[Sugar-devel] Activity Central's Sugar related priorities.
dwnarvaez at gmail.com
Wed Oct 9 18:22:09 EDT 2013
On 9 October 2013 22:51, NoiseEHC <noiseehc at gmail.com> wrote:
> Now I will not give you constructive criticism as that would allow
> answering that "I should not tell others what to do" and it would be
> getting old... Instead here is some nonconstructive criticism:
I don't know if it's constructive or not, but I'd say it's certainly
useful. You are identifying the major limitations of the current sugar-web
framework. Just some notes about them.
1 Inability to do OAuth
This has been discussed for Firefox OS too and as far as I know there is no
good solution for it yet. I won't claim to understand all the security
implications, tough the basic issue seems to run content from the web
inside an higher privileged application. In our case it's worst because we
don't support hosted web applications at all.
This is probably the issue we have been most aware of. I've been thinking
in the per activity datastore direction too and I think it's probably the
best one. Though as you say that involves UI redesign and we would need to
figure out compatibility with existing activities. (Please share the webkit
code, I don't know if I'll have time to hack on it but I did think to write
something like that at some point, it would be interesting to look at it if
One of the reasons we haven't tackled it yet is that we think something
like what you proposed might be a better solution than trying to wrap the
current native framework (which is also known to be very unreliable).
So as I see you either create a framework which mimics Sugar and no web
> developer will use it or create a framework which implements what a web
> developer is already using or at least tries to somehow emulate it. So the
> web developer does not have to modify his/her code and will consider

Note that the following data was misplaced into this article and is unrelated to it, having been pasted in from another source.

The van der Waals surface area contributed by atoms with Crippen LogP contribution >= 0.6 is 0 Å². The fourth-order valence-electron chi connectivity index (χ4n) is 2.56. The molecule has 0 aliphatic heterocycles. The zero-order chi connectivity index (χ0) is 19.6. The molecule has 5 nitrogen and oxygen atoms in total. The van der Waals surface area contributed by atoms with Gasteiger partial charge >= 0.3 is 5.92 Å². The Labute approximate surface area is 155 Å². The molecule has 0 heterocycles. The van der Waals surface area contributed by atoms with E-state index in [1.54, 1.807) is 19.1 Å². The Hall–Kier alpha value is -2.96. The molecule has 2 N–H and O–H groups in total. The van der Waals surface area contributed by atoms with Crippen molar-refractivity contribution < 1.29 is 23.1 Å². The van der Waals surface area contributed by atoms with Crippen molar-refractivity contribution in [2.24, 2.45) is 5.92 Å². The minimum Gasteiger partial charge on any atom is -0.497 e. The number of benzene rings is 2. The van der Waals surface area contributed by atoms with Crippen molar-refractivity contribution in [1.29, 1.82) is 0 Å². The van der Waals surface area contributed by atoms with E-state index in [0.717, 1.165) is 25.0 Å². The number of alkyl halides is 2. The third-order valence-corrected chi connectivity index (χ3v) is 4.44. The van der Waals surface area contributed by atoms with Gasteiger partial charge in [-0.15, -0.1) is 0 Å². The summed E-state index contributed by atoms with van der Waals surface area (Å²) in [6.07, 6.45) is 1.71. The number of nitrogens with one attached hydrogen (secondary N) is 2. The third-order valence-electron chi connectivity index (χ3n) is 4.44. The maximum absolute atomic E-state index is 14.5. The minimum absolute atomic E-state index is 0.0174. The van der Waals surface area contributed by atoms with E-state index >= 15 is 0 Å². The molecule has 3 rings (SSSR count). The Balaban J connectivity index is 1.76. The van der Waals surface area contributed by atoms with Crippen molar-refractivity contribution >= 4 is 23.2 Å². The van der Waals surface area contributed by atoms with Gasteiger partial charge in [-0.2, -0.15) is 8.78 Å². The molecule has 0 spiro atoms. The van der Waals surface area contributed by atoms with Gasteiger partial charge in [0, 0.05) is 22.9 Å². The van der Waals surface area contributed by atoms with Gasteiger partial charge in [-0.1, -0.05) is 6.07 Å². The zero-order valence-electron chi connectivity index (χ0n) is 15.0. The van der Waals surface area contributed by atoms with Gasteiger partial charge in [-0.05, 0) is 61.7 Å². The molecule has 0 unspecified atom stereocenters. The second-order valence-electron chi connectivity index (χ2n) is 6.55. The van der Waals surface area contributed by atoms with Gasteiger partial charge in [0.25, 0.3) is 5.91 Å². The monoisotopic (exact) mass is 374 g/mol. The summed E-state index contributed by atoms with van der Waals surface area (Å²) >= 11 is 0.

> porting his/her application for a smaller platform.
We probably all agree that it would be awesome to have something that
integrates well with Sugar and works transparently by reusing existing web
technologies. I don't think that's easy to achieve though. It has been said
in previous discussions that without the close integration between
activities and system, Sugar would be just yet another suite of educational
applications (and likely not the best of them). I very much agree and I
think it's tricky to preserve that while moving to frameworks which are
supposed to work everywhere.
We could have started with something more web developer friendly and
incrementally integrated it into the native Sugar platform, for example by
redesigning the Journal in the way you described, and somehow adapting
native activities to the new design. Instead we went for something targeted
at the current Sugar developers with the idea of making it incrementally
more web friendly.
I have been on the fence on what was the best approach and I still am.
Something to consider is that we barely have the resources to maintain the
existing native code. I doubt, for example, that we would be able to ship a
redesigned Journal. Consider also that the people most involved with this
work has all a good knowledge of the Sugar platform but are not really web
Just my $0.02. Manuel might want to post his perspective too.
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